I didn’t know that our bass player Jorgen played the cello until we were making this record. I tried this song many different ways but it was the cello that saved it. I’m glad because the song is very important to me. That’s some of the morning Jewish prayer service at the end there.


    “No Place”:
    All my nightmares coming true, rapidfire. Running away from home because home is no longer safe. It recalls the stories of my grandparents, Holocaust refugees, leaving home to avoid being murdered by Nazis. One wonders sometimes if one should be prepared to leave and never return. Tim, my bandmate and producer/engineer, learned to play an old bugle for this one.

    “The Great Unknown”:
    This was musically inspired by Roy Orbison and Angel Olsen. And the distorted “hey” at the end of the Mountain Goats song “See America Right”. My goal was to sing like Ariel from The Little Mermaid.

    “Compulsive Liar”:
    I’ve never heard a song that sounds like this. That makes me feel good. Let me know if it reminds you of anything. I wrote it on a classical guitar in a little room in London on tour. Then my brilliant band helped me turn it into something truly original.


    “Maraschino-Red Dress $8.99 at Goodwill”:
    People wonder whether this song is an accurate account of my real life, probably because the details are so specific. Same with “I Lost My Innocence”. I wonder why they want to know. Does it change how the song feels if you know it’s true or false? I guess it probably does. Which is why I’m not telling.

    “From a Beach House”:
    Deserted New England beach communities in the winter time are good places to hide for a while, if you can get a key to an empty house. Too much time alone makes you go a little crazy, though. Not that I know anything about any of that.

    “Love You So Bad”:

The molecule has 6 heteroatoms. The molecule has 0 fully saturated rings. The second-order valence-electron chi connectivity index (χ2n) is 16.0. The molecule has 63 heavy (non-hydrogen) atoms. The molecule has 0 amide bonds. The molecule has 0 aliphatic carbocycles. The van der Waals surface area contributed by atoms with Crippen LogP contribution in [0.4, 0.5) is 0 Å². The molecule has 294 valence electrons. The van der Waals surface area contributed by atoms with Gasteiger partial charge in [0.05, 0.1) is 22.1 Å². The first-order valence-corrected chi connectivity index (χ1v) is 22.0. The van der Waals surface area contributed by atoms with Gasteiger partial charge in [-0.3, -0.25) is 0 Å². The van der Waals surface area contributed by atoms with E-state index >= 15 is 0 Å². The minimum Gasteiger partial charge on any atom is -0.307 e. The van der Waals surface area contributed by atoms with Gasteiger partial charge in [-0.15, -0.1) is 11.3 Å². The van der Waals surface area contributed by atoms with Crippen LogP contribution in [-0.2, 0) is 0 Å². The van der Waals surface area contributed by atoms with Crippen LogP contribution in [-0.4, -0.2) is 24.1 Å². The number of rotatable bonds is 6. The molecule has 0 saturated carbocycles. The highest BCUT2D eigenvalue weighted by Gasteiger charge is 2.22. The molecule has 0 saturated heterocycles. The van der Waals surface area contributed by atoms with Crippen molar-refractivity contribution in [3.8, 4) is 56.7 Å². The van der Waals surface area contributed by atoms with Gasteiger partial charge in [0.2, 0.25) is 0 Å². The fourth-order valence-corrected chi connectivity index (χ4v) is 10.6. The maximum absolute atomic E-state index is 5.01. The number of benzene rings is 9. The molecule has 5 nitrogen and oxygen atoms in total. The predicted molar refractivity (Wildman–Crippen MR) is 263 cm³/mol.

I’m really pleased that this song is just cellos, drums and voice. I haven’t heard much music like that. I also think it’s one of my best lyrics. We took the pizzicato part from a little metronome that happened to be beeping along in the same key that the song was in. A lucky little discovery. This was another one that there were a lot of versions of. I’m glad we took our time.


    “Come Here Get Away From Me”:
    This one began as a fast-strummed Country-Western sort of song, if you can believe that. I do have the digital content blues. I’m really sick in the head. This is one of two songs that feature Jorgen playing a dulcimer that my friend found in the trash and gave to me.

    Ezra Furman, photo by Jason Simmons

    Ezra Furman, photo by Jason Simmons

    “Peel My Orange Every Morning”:
    It started as a live guitar-and-drums demo that Sam Durkes (the drummer) and I made in a little rented cube in California. You can probably guess the date we recorded it. Then we took out the guitar and put in intense cello, which was the correct choice.

    “Psalm 151”:
    Took forever to write this. It’s sort of the ending to the movie that began with “Suck the Blood From My Wound,” though the story never really ends or begins. Somehow I didn’t realize until it was pretty much fully recorded that there actually is a Psalm 151, though it’s not officially included in the book of Psalms (which is 150 psalms long and ends with the word “Hallelujah”). I thought mine was the only Psalm 151. The Bible-era one is pretty good too, though. It’s about David and Goliath. Not so far off from what mine is about.


    “I Lost My Innocence”:
    Inspired musically by the Beach Boys’ “California Girls” and lyrically by James Baldwin’s “Giovanni’s Room”. Not to mention my actual life and worldview and a thousand other records. I’m a little creature and they can’t catch me. A queer for life. This one might be my favorite.